Ransomware attackers frequently use many of the same tools and tactics, such as spear phishing, as do other hackers. Unlike many hackers, however, ransomware attackers are not focused on stealing data that can be sold or used for illicit purposes (e.g., credit card information and trade secrets). Instead, ransomware is about economic extortion. The attackers prevent a company from being able to access its own system or data, and they make a demand. Usually, they want money, but that could change. Imagine a hacker who holds data and systems hostage in return for the company’s releasing a public statement, making a divestiture or a arranging for a senior executive’s departure? The distinction between routine malware and ransomware is important to manage the scope of the threat. While some companies may not maintain data that is of value to cyber thieves (although that is becoming less and less the case, as evidenced by the proliferation of W-2 tax information phishing attacks), every company is a potential target of a ransomware attack.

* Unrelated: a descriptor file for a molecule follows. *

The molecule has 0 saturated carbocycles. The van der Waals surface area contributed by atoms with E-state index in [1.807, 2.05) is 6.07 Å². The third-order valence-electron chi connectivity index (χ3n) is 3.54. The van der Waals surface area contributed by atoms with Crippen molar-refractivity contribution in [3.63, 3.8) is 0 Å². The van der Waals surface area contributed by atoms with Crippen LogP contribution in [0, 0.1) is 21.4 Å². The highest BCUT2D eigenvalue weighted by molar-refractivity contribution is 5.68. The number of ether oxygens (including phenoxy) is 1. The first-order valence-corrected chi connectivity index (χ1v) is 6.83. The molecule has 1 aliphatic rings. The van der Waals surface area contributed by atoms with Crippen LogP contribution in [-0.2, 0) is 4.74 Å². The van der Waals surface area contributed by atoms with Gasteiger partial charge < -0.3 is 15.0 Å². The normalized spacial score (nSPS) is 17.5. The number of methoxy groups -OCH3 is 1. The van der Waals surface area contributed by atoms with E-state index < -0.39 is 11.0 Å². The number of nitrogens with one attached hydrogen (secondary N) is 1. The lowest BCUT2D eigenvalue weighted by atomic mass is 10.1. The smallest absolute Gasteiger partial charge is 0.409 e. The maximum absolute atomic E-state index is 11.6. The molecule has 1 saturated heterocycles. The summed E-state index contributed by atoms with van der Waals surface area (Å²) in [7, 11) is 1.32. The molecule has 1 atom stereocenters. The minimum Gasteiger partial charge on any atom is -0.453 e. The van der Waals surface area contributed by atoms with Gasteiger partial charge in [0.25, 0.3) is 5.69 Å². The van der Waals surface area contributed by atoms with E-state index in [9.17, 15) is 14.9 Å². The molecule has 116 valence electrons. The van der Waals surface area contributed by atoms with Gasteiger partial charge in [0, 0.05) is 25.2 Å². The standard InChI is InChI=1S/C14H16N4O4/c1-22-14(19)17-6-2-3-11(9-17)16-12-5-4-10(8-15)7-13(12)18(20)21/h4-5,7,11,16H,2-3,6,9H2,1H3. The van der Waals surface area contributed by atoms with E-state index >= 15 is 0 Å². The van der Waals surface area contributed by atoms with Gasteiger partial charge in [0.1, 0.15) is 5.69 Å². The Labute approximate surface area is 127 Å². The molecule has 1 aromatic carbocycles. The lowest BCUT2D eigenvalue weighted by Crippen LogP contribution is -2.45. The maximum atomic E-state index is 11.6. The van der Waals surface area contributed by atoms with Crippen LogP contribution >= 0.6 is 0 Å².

There are a couple of reasons why this is such a challenging problem to overcome from a technology perspective. Once the files are encrypted, it is nearly impossible to decrypt them. This leaves the affected organization facing the difficult choice of either paying the ransom or losing their data. In many cases, downtime and data loss are more costly than the ransom, which is why many organizations opt to pay. The second major challenge is that ransomware is highly polymorphic. There are tens of thousands of malware samples and variants detected in the wild.

As a result, all companies should be mindful of the risk of such an attack and take steps to limit the impact of such an attack, including being prepared to respond.